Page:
Please help me choose one of the following logos: enter image description here

What we do is decorating concrete surfaces to give them different beautiful designs. We are not regular, concrete pouring contractors.

I designed all of the logos, so I realize they will all seem bad to most of you. Still, please help me choose the strongest one. Also, I'd greatly appreciate it if you have any quick tips regarding improving the most appropriate logo.

closed as off-topic by Danielillo, Scott, Zach Saucier, WELZ, PieBie Nov 27 '18 at 9:08

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  • 1
    I'd like to see a larger version of #2, with some "dirt" added to that center rectangle instead of a monochrome fill – more concrete-ey. (I do need to let "boring concrete" sink in. You may accidentally be referring to another part of the industry.) – usr2564301 Nov 26 '18 at 22:01
  • @usr2564301 Thanks for your input. I like your idea about about changing the rectangle, what do you think about something like - toptal.com/designers/subtlepatterns/subtle-concrete ? Also, I'm not sure what you mean by the bracketed part of your comment. Are you saying that I should go with a logo that has the slogan "We make boring concrete beautiful" in order not to be confused with regular concrete contractors? – John Holliday Nov 26 '18 at 22:07
  • That background looks great, just what I imagined. About the slogan: I am not a native speaker of English so I am wondering if one could read "We make boring concrete beautiful" as "We make it an an art to drill into concrete". It may just be me because I tend to see the p(h)un in things. Lots of my English writing vocabulary comes straight out of reading Douglas Adams and Terry Pratchett... – usr2564301 Nov 26 '18 at 22:21
  • But for something to be a pun, a word that has two different meanings must be used. What we do is decorate concrete by applying a thin coating of a concrete overlay, epoxy paint, or acid stain. The actual decorative process is similar to painting in a sense. We spread or spray a substance onto a concrete floor either with a squeegee or with a hopper gun (respectively). I know Michael Connely has a novel called "Concrete Blonde" but I don't think that has anything to do with the slogan in the logo. Also, that's literally the shortest description of what we do, and it uses an alliteration – John Holliday Nov 26 '18 at 23:04
  • @usr2564301 but do you think perhaps dropping the word boring will be better? – John Holliday Nov 26 '18 at 23:25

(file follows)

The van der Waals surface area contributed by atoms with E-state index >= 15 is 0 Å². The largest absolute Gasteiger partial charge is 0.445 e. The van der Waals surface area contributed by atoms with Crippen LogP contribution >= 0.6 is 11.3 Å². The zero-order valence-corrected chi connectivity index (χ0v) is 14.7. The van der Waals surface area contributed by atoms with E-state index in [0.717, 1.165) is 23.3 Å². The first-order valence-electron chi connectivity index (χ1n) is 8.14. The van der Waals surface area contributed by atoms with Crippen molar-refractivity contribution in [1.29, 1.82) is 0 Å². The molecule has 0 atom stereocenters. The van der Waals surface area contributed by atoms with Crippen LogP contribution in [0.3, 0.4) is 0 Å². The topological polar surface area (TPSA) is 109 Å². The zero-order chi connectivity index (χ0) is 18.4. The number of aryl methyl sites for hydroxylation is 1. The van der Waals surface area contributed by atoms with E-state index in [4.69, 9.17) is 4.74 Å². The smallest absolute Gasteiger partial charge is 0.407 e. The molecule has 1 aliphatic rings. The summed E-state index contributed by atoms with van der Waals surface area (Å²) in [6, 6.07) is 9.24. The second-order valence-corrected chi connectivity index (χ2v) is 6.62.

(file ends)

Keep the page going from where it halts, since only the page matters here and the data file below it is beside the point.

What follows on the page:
If you want the "strongest" of the 4..... then #1. But I'm not certain any of them, as they are, are suitable.

  1. The upward angle of the trowel is a good thing. The color variations are decent. Type could be addressed a bit better - leading a bit tighter, and font weight reduced possibly, or two separate weights - one for each word. The swash is pretty bad. I'd rework that quite a bit.
  2. The indents and lowered contrast make this one a no-go for me. They both detract from readability. The cut ins for the background appear to be an attempt to be visually creative but, for me, they fail and are for more of a distraction and hurdle than improvement. If it was just a white block behind the type, then maybe. More of a "label" design may work. You don't need to force visual intricacy if it's not natural.
  3. This is merely uninspired without much imagination. We all know a trowel is used in concrete work. The type is too tightly kerned. It's just not good.
  4. This looks like an oar in a box. The last thing I'd see is a trowel or "concrete" without reading the words. In addition, the scale of the larger letters and symbol compared to the full name is too drastic. Upon reduction the name is minuscule and difficult to read.
  • Thanks a lot for the detailed response. The one concern I have about number one is that it's too wide, which means I won't be able to use it as it is on social media. Would you recommend only using the trowel for avatars? Is that considered a bad thing to do, as it's slightly inconsistent? – John Holliday Nov 26 '18 at 23:08
  • 1
    Hi @JohnHolliday to be blunt.. I wouldn't use any of these, but you asked for the "strongest of the 4". So, that's what I stuck to. All I can state is that designing a logo to work with some specific usage typically means the logo isn't well designed. A good logo should work well for 99.99% of uses. – Scott Nov 26 '18 at 23:59

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